Grief support

Celebrations of Life – The Power of A Casual Eulogy

October 15th, 2013

Celebrations of LifeA eulogy given at a funeral service can vary greatly.

Typically given by a close friend or relative, eulogies present the difficult task of putting into words who the lost loved one was in life and how they will be remembered.

Choosing these words can be a monumental task in a time of grief. This story details the experience of witnessing a eulogy given in a refreshing and participatory manner.

My grandmother, simply put, was a building block in my life. My brothers and I spent most of our childhood weekends at her house – certainly every holiday. And because she lived only 8 miles away, she was a frequent sight at our back door bringing in squash and tomatoes from her garden or wanting us to sample some new casserole she was experimenting with.

When I was in college was when I started noticing changes in her. She became curt and easily frustrated. She took every action or non-action as a personal insult and had mood swings that were out of control. She lost interest in her church which baffled everyone. And in a few years after her doctors had first introduced us to the word “dementia” they had to explain a new word to us. Alzheimer’s Disease.

Church InteriorAfter various health problems took their toll, our family maintained in-home nurses to see to her needs as long as possible. But good days grew further apart and after multiple hospitalizations, we reluctantly selected a full care facility.  While she grumbled and complained about the situation, she also was rapidly losing touch. She acted miserable after she was picked up for family events or simple outings, would throw tantrums and refuse her medicine.

While all of this hurtful difficult behavior was classic examples of this disease, the family so rarely caught a glimpse of the warm, funny and intelligent woman my grandmother had been. When she finally succumbed to her health problems and passed away, our family grieved together. We consoled ourselves with the fact that she was at peace now after years what can only be described as suffering.

Despite this sadness, her funeral was everything she would have wanted it to be. So many of her friends and family were able to attend, her flowers looked lovely and she looked well-appointed and at ease resting in her open casket. But I believe she would have be most proud of her daughter who choose to give her eulogy.

While there were a few tears when describing her mother’s life achievements, my aunt spoke only briefly before turning to the congregation. She asked if anyone had any stories they wanted to share. I had never attended a funeral service where the attendees where asked to speak informally. It was as if a barrier had been removed and suddenly friends and family were eagerly standing and telling incredible stories of my grandmother.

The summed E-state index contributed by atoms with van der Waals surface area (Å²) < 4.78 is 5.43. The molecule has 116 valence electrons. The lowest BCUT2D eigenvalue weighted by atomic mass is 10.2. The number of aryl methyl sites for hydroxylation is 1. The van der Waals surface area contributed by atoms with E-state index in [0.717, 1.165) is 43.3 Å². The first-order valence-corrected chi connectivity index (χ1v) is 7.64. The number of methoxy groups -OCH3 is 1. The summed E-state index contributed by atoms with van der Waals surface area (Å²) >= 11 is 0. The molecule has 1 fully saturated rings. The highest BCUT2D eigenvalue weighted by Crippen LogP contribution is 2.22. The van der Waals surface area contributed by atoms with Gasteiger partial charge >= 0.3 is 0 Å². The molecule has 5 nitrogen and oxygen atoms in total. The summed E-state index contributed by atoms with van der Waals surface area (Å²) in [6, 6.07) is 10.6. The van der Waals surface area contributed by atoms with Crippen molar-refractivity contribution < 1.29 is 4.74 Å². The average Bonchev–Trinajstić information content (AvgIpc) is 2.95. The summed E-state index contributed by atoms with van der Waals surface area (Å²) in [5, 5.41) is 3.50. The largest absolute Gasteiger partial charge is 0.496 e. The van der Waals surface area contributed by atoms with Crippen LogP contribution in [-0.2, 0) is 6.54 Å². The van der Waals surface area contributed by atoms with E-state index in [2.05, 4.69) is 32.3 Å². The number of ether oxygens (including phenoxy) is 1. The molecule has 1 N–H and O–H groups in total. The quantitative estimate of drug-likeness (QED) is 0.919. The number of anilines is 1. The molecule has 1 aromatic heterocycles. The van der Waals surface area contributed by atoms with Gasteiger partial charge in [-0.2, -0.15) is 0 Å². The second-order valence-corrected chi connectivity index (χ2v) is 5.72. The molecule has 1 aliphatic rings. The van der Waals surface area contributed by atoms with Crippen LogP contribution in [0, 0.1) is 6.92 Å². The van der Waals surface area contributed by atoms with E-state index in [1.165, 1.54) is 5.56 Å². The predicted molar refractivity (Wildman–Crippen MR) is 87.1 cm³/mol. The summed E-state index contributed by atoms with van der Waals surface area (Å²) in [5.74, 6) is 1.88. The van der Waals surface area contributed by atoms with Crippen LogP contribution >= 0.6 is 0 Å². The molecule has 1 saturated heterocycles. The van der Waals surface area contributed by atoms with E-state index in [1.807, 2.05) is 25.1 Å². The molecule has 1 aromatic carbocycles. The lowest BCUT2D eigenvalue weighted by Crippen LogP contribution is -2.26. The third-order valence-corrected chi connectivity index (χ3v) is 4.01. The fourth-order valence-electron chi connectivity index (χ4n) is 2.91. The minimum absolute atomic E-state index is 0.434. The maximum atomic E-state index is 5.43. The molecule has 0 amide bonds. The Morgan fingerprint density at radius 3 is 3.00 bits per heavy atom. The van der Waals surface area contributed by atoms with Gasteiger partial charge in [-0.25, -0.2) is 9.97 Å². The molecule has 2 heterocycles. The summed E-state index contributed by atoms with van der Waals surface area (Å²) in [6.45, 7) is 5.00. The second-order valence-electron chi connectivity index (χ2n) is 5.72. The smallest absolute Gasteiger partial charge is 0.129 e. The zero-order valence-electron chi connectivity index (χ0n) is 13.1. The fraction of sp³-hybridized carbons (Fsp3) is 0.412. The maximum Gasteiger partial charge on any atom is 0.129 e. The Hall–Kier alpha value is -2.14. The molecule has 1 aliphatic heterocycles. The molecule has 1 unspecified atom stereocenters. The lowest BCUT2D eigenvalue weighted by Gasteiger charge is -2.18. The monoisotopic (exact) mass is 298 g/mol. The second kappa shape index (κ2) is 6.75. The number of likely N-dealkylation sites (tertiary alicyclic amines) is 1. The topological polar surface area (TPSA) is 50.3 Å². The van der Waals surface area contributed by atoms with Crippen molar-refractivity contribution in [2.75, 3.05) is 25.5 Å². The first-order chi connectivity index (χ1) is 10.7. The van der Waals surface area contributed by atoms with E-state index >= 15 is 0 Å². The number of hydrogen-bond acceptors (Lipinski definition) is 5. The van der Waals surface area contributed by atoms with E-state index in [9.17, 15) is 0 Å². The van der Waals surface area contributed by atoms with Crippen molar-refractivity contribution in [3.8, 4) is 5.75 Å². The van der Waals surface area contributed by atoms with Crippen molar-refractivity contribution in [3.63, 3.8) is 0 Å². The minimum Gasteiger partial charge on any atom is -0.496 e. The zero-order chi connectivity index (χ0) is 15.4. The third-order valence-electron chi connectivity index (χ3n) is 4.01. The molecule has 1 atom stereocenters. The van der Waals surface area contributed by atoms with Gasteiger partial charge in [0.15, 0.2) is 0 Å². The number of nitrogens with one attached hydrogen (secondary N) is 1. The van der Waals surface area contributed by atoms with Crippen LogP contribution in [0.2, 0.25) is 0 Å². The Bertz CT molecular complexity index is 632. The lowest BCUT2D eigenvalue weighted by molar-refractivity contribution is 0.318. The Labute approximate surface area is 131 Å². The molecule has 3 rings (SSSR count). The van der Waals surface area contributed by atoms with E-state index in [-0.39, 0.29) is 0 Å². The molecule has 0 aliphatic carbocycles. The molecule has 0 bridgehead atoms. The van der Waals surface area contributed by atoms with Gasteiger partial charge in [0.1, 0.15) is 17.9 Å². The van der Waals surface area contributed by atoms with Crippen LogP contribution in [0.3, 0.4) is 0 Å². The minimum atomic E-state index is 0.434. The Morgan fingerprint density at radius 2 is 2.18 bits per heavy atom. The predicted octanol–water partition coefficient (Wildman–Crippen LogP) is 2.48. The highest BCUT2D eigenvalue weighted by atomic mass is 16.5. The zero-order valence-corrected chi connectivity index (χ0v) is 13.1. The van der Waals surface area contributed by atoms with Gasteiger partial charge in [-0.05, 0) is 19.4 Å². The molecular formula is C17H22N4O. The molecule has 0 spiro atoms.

Some were short and polite, some were the ones we had heard a million times, others were new or rambling, but all were fascinating. We even laughed together as a large group when her childhood best friend recounted a story that had been retold countless times in her family about being young girls in the 1930s and giving their dolls a bath in a washtub under the clothesline.

Walking out of the funeral home, I found myself with a smile on my face because the love in the room was truly overwhelming. I am so thankful that, after years of losing sense of who this amazing woman was, we were all reminded in a crucial moment exactly who she was and what she had meant to all of us. I believe my grandmother would have felt happy and honored to be remembered in this way.

Childhood Memories

Celebrations of Life is an on-going series that features stories submitted by you that highlight how friends, family, and even strangers celebrate the life of the dearly departed. We keep these stories anonymous to protect identities but also to illustrate the universal experience of losing a loved one. You can share your stories in the comments below.

Grief Therapy Dog: A New Kind of Funeral Home Employee

July 9th, 2013

Grief is a constant client for the proprietors of a funeral home. As such, each and every staff member is thoroughly trained and kept as prepared as possible to deal with it in all its many forms. With that in mind, it should come as no surprise to learn that many funeral homes employ a grief counselor or have one on retainer, but what you may not know is that more and more funeral directors have seen fit to hire some additional help in the grief counseling arena. For a growing number of funeral homes, grief therapy just isn’t complete without a grief therapy dog!

Grief Therapy Dog?Hug

That’s right, a grief therapy dog. This is a dog that acts as another employee, greeting and comforting clients in their time of need. Some have said that once it’s been on the job a few months, a grief therapy dog becomes intuitive about who wants the attention and who does not. Even going so far as to seek out someone that is most in need of its services!

So why is this effective? Scientists have proven that petting animals will reduce stress, lower blood pressure and a University of Missouri-Columbia researcher concluded in 2004 that it will even create a hormonal response that raises serotonin levels which help fight depression!